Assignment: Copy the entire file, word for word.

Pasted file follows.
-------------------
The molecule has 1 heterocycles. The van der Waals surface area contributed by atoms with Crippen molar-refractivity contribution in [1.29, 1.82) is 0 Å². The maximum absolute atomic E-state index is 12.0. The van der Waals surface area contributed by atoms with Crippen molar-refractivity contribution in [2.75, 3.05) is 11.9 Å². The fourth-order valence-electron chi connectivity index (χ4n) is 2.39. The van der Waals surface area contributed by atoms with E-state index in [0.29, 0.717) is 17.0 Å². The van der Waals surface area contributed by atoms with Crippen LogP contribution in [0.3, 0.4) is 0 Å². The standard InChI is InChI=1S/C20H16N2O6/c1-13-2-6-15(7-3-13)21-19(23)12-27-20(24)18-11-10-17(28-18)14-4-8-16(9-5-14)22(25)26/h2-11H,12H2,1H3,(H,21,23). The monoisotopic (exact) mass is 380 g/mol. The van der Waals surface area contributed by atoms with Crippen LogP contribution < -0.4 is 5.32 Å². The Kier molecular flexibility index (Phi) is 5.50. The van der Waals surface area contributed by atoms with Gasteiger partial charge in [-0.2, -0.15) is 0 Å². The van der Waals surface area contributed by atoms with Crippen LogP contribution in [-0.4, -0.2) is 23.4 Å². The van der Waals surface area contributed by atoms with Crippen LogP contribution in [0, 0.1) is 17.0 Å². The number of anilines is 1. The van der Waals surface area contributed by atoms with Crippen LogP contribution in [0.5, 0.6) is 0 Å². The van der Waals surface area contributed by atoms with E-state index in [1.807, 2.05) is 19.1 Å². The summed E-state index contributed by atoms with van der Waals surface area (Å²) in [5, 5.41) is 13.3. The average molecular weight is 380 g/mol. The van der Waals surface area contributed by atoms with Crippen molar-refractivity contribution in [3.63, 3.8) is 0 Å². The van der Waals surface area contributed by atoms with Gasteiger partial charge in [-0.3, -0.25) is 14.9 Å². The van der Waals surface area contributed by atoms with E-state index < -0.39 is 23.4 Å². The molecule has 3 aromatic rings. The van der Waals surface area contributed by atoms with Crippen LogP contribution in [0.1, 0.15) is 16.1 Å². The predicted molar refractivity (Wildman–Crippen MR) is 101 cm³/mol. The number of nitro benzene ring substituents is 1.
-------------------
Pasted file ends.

The molecule has 1 heterocycles. The van der Waals surface area contributed by atoms with Crippen molar-refractivity contribution in [1.29, 1.82) is 0 Å². The maximum absolute atomic E-state index is 12.0. The van der Waals surface area contributed by atoms with Crippen molar-refractivity contribution in [2.75, 3.05) is 11.9 Å². The fourth-order valence-electron chi connectivity index (χ4n) is 2.39. The van der Waals surface area contributed by atoms with E-state index in [0.29, 0.717) is 17.0 Å². The van der Waals surface area contributed by atoms with Crippen LogP contribution in [0.3, 0.4) is 0 Å². The standard InChI is InChI=1S/C20H16N2O6/c1-13-2-6-15(7-3-13)21-19(23)12-27-20(24)18-11-10-17(28-18)14-4-8-16(9-5-14)22(25)26/h2-11H,12H2,1H3,(H,21,23). The monoisotopic (exact) mass is 380 g/mol. The van der Waals surface area contributed by atoms with Crippen LogP contribution < -0.4 is 5.32 Å². The Kier molecular flexibility index (Phi) is 5.50. The van der Waals surface area contributed by atoms with Gasteiger partial charge in [-0.2, -0.15) is 0 Å². The van der Waals surface area contributed by atoms with Crippen LogP contribution in [-0.4, -0.2) is 23.4 Å². The van der Waals surface area contributed by atoms with Crippen LogP contribution in [0, 0.1) is 17.0 Å². The number of anilines is 1. The van der Waals surface area contributed by atoms with Crippen LogP contribution in [0.5, 0.6) is 0 Å². The van der Waals surface area contributed by atoms with E-state index in [1.807, 2.05) is 19.1 Å². The summed E-state index contributed by atoms with van der Waals surface area (Å²) in [5, 5.41) is 13.3. The average molecular weight is 380 g/mol. The van der Waals surface area contributed by atoms with Crippen molar-refractivity contribution in [3.63, 3.8) is 0 Å². The van der Waals surface area contributed by atoms with Gasteiger partial charge in [-0.3, -0.25) is 14.9 Å². The van der Waals surface area contributed by atoms with E-state index < -0.39 is 23.4 Å². The molecule has 3 aromatic rings. The van der Waals surface area contributed by atoms with Crippen LogP contribution in [0.1, 0.15) is 16.1 Å². The predicted molar refractivity (Wildman–Crippen MR) is 101 cm³/mol. The number of nitro benzene ring substituents is 1.